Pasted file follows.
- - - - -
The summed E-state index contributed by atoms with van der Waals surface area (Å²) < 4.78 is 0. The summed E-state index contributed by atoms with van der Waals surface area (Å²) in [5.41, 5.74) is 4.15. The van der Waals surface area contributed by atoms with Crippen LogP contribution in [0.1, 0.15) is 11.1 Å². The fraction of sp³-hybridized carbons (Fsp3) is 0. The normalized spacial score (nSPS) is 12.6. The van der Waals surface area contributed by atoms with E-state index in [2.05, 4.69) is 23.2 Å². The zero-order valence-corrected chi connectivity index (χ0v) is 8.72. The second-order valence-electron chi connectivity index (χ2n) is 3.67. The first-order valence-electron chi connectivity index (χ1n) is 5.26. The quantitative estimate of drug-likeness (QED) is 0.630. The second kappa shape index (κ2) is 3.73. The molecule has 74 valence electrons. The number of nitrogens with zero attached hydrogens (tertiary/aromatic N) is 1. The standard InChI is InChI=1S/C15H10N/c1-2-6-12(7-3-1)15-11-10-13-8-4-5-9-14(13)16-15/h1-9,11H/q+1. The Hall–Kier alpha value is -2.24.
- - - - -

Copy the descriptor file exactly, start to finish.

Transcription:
The summed E-state index contributed by atoms with van der Waals surface area (Å²) < 4.78 is 0. The summed E-state index contributed by atoms with van der Waals surface area (Å²) in [5.41, 5.74) is 4.15. The van der Waals surface area contributed by atoms with Crippen LogP contribution in [0.1, 0.15) is 11.1 Å². The fraction of sp³-hybridized carbons (Fsp3) is 0. The normalized spacial score (nSPS) is 12.6. The van der Waals surface area contributed by atoms with E-state index in [2.05, 4.69) is 23.2 Å². The zero-order valence-corrected chi connectivity index (χ0v) is 8.72. The second-order valence-electron chi connectivity index (χ2n) is 3.67. The first-order valence-electron chi connectivity index (χ1n) is 5.26. The quantitative estimate of drug-likeness (QED) is 0.630. The second kappa shape index (κ2) is 3.73. The molecule has 74 valence electrons. The number of nitrogens with zero attached hydrogens (tertiary/aromatic N) is 1. The standard InChI is InChI=1S/C15H10N/c1-2-6-12(7-3-1)15-11-10-13-8-4-5-9-14(13)16-15/h1-9,11H/q+1. The Hall–Kier alpha value is -2.24.